When the second round started, with the first pick, the Minnesota Twins took my Team Canada teammate Landon Leach. That was a temporary distraction because I was really happy for him. He’s worked hard and improved a lot, and it was definitely something he deserved.
About 10 seconds before the 60th pick of the night and of the draft, my agent Matt Colleran called me and told me the Baltimore Orioles were going to take me, and my name would be the next one to be called. Matt told me what they were offering and asked if I was good with it, and that was the extent of the call before I got to hear my name.
I was pretty happy, to say the least.
So were my parents, friends, and everyone around me.
Right afterward, Chris Reitsma called to congratulate me. Reits is a national cross checker with the Orioles now, but when I met him, he was coaching the junior national team. Other than playing for Team Canada while he was a pitching coach, I had never talked to the Orioles before the draft. He was my only interaction with the organization at all.
It was a little bit surprising, but I knew that was something to expect. That’s what had happened to Sterny when he got drafted. I knew it was a possibility. And it didn’t really matter who it was in that moment, it was exciting.
My next interaction with the Orioles came when the draft was all over, and they made arrangements for me to come to Baltimore to put pen to paper and make it official. I graduated high school a little earlier than my peers, and I was about to leave London and become a professional baseball player.
I flew to Maryland with my mom and dad, and the first night we got to walk around the city a little bit. It was my first time in Baltimore, and it was definitely interesting. It’s right on a bay, so I guess you could say it has some similarities to Bermuda.
We got to go to Orioles Park at Camden Yards the next day. First, I had to go through all of their medical examinations, so they could make sure they were getting a healthy player before signing over their money and committing to me, but then we got to go to the field. They gave us a tour, and we got to watch the team take batting practice, and we stayed for a game against the Cleveland Indians.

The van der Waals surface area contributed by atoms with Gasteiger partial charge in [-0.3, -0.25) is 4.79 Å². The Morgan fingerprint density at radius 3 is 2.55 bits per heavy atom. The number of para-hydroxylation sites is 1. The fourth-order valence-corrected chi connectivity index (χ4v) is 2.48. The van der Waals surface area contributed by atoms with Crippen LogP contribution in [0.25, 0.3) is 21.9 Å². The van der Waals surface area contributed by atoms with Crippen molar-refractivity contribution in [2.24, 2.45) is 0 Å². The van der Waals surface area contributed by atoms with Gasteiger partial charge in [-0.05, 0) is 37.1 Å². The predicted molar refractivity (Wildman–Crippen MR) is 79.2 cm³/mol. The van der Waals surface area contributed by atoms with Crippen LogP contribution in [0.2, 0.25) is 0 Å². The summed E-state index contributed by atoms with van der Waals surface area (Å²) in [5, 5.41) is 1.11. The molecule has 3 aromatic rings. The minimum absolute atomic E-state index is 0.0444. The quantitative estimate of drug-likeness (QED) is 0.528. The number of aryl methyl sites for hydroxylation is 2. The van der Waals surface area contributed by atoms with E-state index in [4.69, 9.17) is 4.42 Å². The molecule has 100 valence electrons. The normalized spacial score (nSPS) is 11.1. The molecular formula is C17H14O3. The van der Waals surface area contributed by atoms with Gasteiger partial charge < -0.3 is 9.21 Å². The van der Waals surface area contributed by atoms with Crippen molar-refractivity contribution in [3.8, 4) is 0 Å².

The ballpark was a lot different than I expected, but most are. I really liked that out in right field, on Eutaw Street, they have a marker for every home run ball that’s been hit in a game on the ground in the street, with the distance and the name of the guy who hit it.
It would have to be a pretty deep opposite-field shot for me to get there, but maybe someday.
We met quite a few guys in the Orioles’ front office, and it was good to get to talk to them, because they’re people I’ll be dealing with in the future now. It was with them that we made it official.
The actual signing of the paperwork wasn’t very ceremonious. They took a picture with me and my parents and the contract after I had gone through it all, but you just go through and sign what needs to be signed, and it’s all done with less importance than you might think.
But the Baltimore Orioles made me a millionaire. I don’t have the money yet, so technically I’m not, but I signed with them for $1.3 million, and I wouldn’t even say it if it wasn’t posted everywhere for anyone to see. I don’t think I’m going to do anything with it right away. A lot of guys I know bought cars with their bonuses, but I won’t need one down in Sarasota, so I’m not going to get a car right away.
I would like to do something for my parents, but they won’t want me to do that. I’m going to have to try to figure that out.
But now it’s official.
I’ve been fortunate with what I’ve been able to do, being able to move from Bermuda, being able to play with the Badgers, and then the Great Lake Canadians, and then with the junior team. I don’t think I could have been in a better position from where I’ve been, with my parents and all the support they’ve given me.
Obviously growing up in Bermuda and playing baseball isn’t the most ideal place to start, and maybe the odds were not necessarily in my favour, but I feel like they’ve been pretty good.
They worked for me, and here I am, ready to move again.